And the work around couple dynamic and the experiential when you have that third party, I think that you have an impact to change the system even when you are talking to one person and the significant other is witness to that and the work that’s happening that’s changing the system experientially. Yeah, there’s so much here.

Okay, Gabrielle. I know we can wrap for hours. I love what you have to offer. I know I had you on the show before but I just continue to feel so much in support of what you’re doing and your outlook and your methodology. Is there anything else you want to say about borderline personality and relationship? I know we’ve scratched the surface. And then, I want to transition to how do people get in touch with you and what you’re up to?

Sure. Okay. I think one of the very most important things to think about, regardless of what stage you’re at, whether you’re just dating, starting out dating, or even thinking about dating, or you’ve been married for 25 years and you think your partner might have a borderline personality disorder, is about the kind of relationship that you want to have.

What kind of relationship do you want to have? (If you’re single.) And if you’re not single and you’re in a relationship, what kind of relationship do we want to have? Across time, in order for systems in general to function at a high level, they need to have some kind of organizing principle that guides their behavior in the system. If you look at all of the religious traditions, the monastic systems, all had moral codes. You could say, we’re not so crazy about the idea of moral code these days but if you look at high functioning business organizations, they all have some sort of motto or some kind of mission statement. Right?

Steve Covey, who talks about the family mission statement. Couples need a mission statement. They need a why. Dave Logan in his book, Tribal Leadership. Why? Why be an organization? And that’s a question that if you don’t answer that as a couple, then you are invariably going to run into problems. Because whether we’re borderline or not, some days we wake up and we feel lots of love for our partner, and we feel like just being the most generous, loving person in the world. And other days we wake up and, you know, not so much. You’re just kind of pissing me off. I’m in a bad mood. I don’t really feel like being loving today. So, why should I?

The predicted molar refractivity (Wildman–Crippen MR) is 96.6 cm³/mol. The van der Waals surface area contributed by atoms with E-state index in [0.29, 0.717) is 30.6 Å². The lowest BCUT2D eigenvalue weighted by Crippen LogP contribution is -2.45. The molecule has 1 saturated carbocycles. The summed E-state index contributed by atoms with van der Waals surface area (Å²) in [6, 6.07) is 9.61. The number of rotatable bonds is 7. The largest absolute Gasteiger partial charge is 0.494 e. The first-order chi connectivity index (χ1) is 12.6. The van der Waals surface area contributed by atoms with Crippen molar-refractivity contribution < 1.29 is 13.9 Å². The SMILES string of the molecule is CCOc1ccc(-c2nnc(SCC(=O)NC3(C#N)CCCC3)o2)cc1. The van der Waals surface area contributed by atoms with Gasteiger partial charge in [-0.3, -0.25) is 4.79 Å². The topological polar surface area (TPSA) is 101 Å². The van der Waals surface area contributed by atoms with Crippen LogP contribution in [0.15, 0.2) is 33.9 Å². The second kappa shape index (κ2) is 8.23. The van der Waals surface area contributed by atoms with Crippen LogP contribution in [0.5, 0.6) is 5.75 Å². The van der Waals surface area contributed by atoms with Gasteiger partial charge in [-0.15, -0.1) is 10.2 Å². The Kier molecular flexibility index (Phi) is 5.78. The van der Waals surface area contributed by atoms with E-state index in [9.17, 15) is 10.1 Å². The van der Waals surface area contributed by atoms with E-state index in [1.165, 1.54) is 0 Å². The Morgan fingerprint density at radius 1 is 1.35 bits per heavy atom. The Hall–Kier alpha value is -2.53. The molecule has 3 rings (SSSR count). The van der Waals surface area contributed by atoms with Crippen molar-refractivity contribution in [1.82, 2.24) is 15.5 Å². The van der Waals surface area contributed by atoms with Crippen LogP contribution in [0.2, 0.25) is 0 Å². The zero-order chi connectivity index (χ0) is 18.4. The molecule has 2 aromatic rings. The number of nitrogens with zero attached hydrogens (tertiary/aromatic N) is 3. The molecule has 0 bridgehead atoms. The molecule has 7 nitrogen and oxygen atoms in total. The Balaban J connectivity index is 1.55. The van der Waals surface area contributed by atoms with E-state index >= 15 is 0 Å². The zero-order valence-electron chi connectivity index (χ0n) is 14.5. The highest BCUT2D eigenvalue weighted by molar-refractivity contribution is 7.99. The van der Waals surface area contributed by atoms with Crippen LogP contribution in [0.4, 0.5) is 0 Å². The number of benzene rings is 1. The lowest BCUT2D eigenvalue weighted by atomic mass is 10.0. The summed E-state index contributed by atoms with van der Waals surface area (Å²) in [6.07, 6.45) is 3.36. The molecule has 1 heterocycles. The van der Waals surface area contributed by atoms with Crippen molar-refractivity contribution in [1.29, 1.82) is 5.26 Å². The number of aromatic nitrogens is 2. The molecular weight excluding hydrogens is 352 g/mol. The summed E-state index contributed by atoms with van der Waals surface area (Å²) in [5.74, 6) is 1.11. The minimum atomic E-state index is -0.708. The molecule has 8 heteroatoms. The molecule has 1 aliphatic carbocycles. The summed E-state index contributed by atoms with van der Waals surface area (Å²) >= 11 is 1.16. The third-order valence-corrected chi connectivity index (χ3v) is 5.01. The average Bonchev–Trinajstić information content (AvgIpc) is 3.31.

“It doesn’t make sense for people to be in a relationship unless it is seriously improving the quality of their lives in some way.”

And so, relationships have to be about holding each other in, that we have a reason that we agree to. This is what we’re going to do for each other at the worst of times, not just when we feel like it. And so, if you have that orientation, you can be as crazy as you might think you are, but you’re still being held accountable for your behavior just like the rest of us. And if you can’t roll with that, then the relationship is done. Because when people break the rules too many times, the relationship simply will not stand.

Yes. Beautiful! I love it. Okay. Gabrielle, how do people get in contact with you? What are you up to? What are you offering?

Yeah. Well, I have my clinical practice in Colorado but I have a number of other things going on. I’m writing a book right now. It’s going to be out at the end of this year. It’s called, The Power Couple Formula. People can go to and sign up to get weekly relationship advice for free delivered to your inbox and just to stay connected until the book comes out.

They can go to, which is my educational business for lay people, for the general public. And I have a YouTube channel. Power Couples Education is the name of it. So, you can go visit that as well.

Yeah, I’ve got my Institute for Training, the training of therapists, which is the Power Couples Institute. That would be more for clinicians. So, those are lots of ways to get in touch with me.

I actually know I have several clinicians that listen to the show. And so, I hope that if people are resonating with what you’re offering, whether or not it’s to continue their professional training or to assist in their coupled dynamic and just the wealth of information you have to share, I will make sure to have these links that you’re mentioning right now on today’s show notes so that’s all accessible. Your book, your group, your forum, and your education. It sounds like you also do coaching as well. It’s just tremendous.

Actually, unfortunately, I don’t do coaching.

Oh, you don’t do coaching. You do the therapy.

Therapy online with people who are within the state of Colorado. I forgot to mention. One other important thing is that I just got signed to my own TV show about relationships. Yeah.


Yes, thank you. It’s a Canadian television company but it will be available on Amazon Prime when it’s ready. It is about couples, power couples across history. Yeah, we’re taking a deep dive into looking at famous and infamous relationships of couples over time, you know, everything from Anthony and Cleopatra to the Obamas and everything in between kind of thing. Did their relationship work? If so, why? Why not? What are the principles at play there? And what modern couples can take away from that. So, I’m very excited about that as well.

Oh, wow. Keep us posted. I’d love to support the show and watch it myself.

Yes. Thank you. Thank you very much. It’s really been a pleasure speaking with you today.

Thank you for joining us.

Signing Off

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Shifting Criticism For Connected Communication

Shifting Criticism For Connected Communication.

Stop the criticism loop, learn new ways to communicate
and strengthen the connection with your partner.


Dr. Jessica Higgins ~ Relationship and Transformational Coaching